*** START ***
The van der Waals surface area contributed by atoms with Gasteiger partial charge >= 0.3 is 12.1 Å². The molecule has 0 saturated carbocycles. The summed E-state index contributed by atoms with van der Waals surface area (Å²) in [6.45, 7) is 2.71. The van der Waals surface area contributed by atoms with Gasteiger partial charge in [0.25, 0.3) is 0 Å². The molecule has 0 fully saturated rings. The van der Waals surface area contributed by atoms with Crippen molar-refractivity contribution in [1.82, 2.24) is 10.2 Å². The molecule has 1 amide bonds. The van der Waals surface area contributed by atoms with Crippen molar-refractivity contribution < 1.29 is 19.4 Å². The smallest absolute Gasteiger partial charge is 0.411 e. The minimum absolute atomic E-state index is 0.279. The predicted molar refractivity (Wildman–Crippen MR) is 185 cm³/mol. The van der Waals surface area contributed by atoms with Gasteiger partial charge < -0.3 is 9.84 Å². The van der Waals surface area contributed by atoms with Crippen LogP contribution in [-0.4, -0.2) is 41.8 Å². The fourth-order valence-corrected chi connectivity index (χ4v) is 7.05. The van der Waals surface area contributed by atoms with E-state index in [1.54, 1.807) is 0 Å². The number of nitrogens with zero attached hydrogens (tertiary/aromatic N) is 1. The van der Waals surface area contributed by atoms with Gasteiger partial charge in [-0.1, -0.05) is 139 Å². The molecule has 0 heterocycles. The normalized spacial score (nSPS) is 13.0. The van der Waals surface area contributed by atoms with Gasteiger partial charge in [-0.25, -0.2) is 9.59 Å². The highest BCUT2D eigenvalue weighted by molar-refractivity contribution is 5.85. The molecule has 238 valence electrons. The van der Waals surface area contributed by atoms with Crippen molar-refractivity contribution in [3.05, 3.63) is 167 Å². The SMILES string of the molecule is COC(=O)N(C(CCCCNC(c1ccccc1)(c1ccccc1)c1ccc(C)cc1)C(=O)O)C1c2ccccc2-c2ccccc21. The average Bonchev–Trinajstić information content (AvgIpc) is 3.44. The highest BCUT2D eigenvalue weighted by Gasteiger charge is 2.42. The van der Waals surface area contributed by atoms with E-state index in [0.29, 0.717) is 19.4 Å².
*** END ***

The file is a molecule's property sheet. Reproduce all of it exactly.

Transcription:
The van der Waals surface area contributed by atoms with Gasteiger partial charge >= 0.3 is 12.1 Å². The molecule has 0 saturated carbocycles. The summed E-state index contributed by atoms with van der Waals surface area (Å²) in [6.45, 7) is 2.71. The van der Waals surface area contributed by atoms with Gasteiger partial charge in [0.25, 0.3) is 0 Å². The molecule has 0 fully saturated rings. The van der Waals surface area contributed by atoms with Crippen molar-refractivity contribution in [1.82, 2.24) is 10.2 Å². The molecule has 1 amide bonds. The van der Waals surface area contributed by atoms with Crippen molar-refractivity contribution < 1.29 is 19.4 Å². The smallest absolute Gasteiger partial charge is 0.411 e. The minimum absolute atomic E-state index is 0.279. The predicted molar refractivity (Wildman–Crippen MR) is 185 cm³/mol. The van der Waals surface area contributed by atoms with Gasteiger partial charge < -0.3 is 9.84 Å². The van der Waals surface area contributed by atoms with Crippen LogP contribution in [-0.4, -0.2) is 41.8 Å². The fourth-order valence-corrected chi connectivity index (χ4v) is 7.05. The van der Waals surface area contributed by atoms with E-state index in [1.54, 1.807) is 0 Å². The number of nitrogens with zero attached hydrogens (tertiary/aromatic N) is 1. The van der Waals surface area contributed by atoms with Gasteiger partial charge in [-0.1, -0.05) is 139 Å². The molecule has 0 heterocycles. The normalized spacial score (nSPS) is 13.0. The van der Waals surface area contributed by atoms with Gasteiger partial charge in [-0.25, -0.2) is 9.59 Å². The highest BCUT2D eigenvalue weighted by molar-refractivity contribution is 5.85. The molecule has 238 valence electrons. The van der Waals surface area contributed by atoms with Crippen molar-refractivity contribution in [3.05, 3.63) is 167 Å². The SMILES string of the molecule is COC(=O)N(C(CCCCNC(c1ccccc1)(c1ccccc1)c1ccc(C)cc1)C(=O)O)C1c2ccccc2-c2ccccc21. The average Bonchev–Trinajstić information content (AvgIpc) is 3.44. The highest BCUT2D eigenvalue weighted by Gasteiger charge is 2.42. The van der Waals surface area contributed by atoms with E-state index in [0.29, 0.717) is 19.4 Å².